Finally, the verdict is out. The message from voters is loud. The system of governance imposed from haunts and practiced for more than two decades has failed to deliver as expected and stand erect. The little that has been achieved by the larger citizenry does not seem to be meaningful enough to justify the collateral damage that has been made to the Nation. A large segment of the voters, through their ballots, appear to have opted for an overhaul of the system. Not cosmetic only, but a change of its shaft, nuts, and bolts.
The message is also loud in saying that ignoring party loyalty, association, and length of service to favor nepotism and creed-based choices, that too in blatant breach of the constitutional spirit beyond moral and ethical standards, can be costly. The adage “united we stand, divided we fall” and the stratagem “alliance for a common cause rather than individual victory” certainly have shown contextual relevance.
In some respect, however, the message is a bit blurry too. It has not traced a clear path for players to take in the parliamentary game of numbers. The suspense looms large in the type of alliance that will be formed. The spectrum for speculation is wide enough to prognosticate whether the formation of an alliance will be based on the players’ common development agenda, ideological proximity, generational affinity, or their nexus with external puppeteers, perpetually and proactively writing the script of internal theatre they direct. The dilemma of choice posed to the cohort of leadership is similar to that which happened a few years ago, during which time the leaderships were juggling with the then-established equation to create a balance in their own favor, parallelly advancing a few leagues forward to ultimately return to the point of origin.
The blurriness of the message is also tricky. Whilst several heavy-weight leaders as well as the prodigal heirs of supreme leaders, considered invincible, were eliminated by unfamiliar faces, candidates who are still facing felony charges or fielded from state penitentiaries were ratified by the voters. It is difficult to gauge whether this is due to the voters’ political ignorance or misjudgment, or a calculated teaser of sarcasm, making a mockery of the democratic process that considers the conduct only of election as a holy imperative, regardless of the quality and integrity of the process. True, the mockery was already ostensible in the act of a number of candidates who agreed to participate in the electoral exercise governed by the same constitution which they vouched to tearing into pieces. In the midst, given the granularity of data and based on comments on social networks, many seem to be unsure as to whether the parties who were at the helm of power for such a long time need to be consoled, condoled, or congratulated. This lack of willingness to accept the electoral message leaves the door wide open for implosions within parties.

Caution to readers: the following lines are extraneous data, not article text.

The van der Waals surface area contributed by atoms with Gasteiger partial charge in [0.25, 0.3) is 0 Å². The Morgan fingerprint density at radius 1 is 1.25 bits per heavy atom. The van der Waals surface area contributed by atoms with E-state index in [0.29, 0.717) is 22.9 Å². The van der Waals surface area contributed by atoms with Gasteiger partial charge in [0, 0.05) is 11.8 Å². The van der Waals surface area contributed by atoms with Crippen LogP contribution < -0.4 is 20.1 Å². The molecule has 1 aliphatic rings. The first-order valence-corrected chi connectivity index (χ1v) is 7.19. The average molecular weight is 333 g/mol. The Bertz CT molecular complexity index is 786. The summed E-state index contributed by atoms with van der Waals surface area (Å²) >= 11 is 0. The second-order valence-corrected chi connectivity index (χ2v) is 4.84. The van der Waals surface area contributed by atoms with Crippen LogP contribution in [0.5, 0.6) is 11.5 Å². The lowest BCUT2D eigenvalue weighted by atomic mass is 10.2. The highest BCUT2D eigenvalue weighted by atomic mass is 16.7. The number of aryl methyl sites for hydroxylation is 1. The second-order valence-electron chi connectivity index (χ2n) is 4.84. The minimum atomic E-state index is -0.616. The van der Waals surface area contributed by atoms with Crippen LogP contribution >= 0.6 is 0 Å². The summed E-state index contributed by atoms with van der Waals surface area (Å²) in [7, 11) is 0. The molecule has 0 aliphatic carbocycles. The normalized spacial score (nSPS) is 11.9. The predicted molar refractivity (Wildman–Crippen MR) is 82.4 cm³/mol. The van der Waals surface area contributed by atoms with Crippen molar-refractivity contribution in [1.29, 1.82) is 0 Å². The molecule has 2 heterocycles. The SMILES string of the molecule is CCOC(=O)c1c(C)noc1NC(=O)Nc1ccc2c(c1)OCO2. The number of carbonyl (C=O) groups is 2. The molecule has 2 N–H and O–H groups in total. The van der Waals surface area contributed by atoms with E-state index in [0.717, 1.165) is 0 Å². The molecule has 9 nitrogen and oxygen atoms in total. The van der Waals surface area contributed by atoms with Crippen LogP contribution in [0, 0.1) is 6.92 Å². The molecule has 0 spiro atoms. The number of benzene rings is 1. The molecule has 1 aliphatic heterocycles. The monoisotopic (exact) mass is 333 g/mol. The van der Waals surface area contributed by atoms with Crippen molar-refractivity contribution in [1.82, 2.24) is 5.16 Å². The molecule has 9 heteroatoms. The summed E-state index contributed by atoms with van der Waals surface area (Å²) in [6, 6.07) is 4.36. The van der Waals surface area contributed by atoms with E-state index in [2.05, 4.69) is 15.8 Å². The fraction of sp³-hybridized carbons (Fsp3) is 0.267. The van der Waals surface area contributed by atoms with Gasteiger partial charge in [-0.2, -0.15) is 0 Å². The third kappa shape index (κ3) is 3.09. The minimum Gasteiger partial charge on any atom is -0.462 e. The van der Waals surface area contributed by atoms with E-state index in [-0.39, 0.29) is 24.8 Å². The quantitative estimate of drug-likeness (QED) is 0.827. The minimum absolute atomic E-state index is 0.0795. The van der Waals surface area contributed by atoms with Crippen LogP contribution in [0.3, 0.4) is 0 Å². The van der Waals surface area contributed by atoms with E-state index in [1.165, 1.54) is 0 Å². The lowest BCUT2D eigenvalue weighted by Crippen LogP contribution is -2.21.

Certainly, the unseen benefit projected by the results should also not be ignored. Indeed, this time the equation in the electoral graph has changed drastically, with the arrival in national politics of new and seemingly energetic quadragenarians with noble objectives and action plans aiming at confronting, or replacing, the old guards. The hope they bestow upon the people for the revival of nationhood through the redrawing of the political mosaic is highly commendable but needs to be appreciated in its broad sense, at best. Time will tell how successfully the new faces will manage to cushion themselves against the coercion of many of those who have several decades of experience in the game of power and are experts in ruthlessly distorting fair play of politics by not-so-healthy maneuvering and manipulating. This is perhaps where the larger citizenry should stay alert to save the newcomers from unwarranted encroachments and help them become successful in their mission.
But as we know it, all that glitters is not always gold. Without any one party being able to secure a clear majority in parliament --a deliberate design feature of the constitution-- the future bears the risk of continued horse trading leading to fragile coalitions filled with a plethora of contrasting programs and plans, thus making it difficult for those who will have the reign of power to fulfill their promises and satisfy their constituents. The immediate challenge, thus, seems to be that of forming a council of ministers with a premier who secures the required support of peers to exercise effective and real power to implement government programs, and to respond, react, and rebut to a responsible opposition party which stays honest enough to meaningfully and ably scrutinize government actions.
No doubt, troubled days, in unknown form, shape, and content are still ahead, but this time with a sliver of hope for better years in sight!
The author can be reached at: Kshitiz@juno.com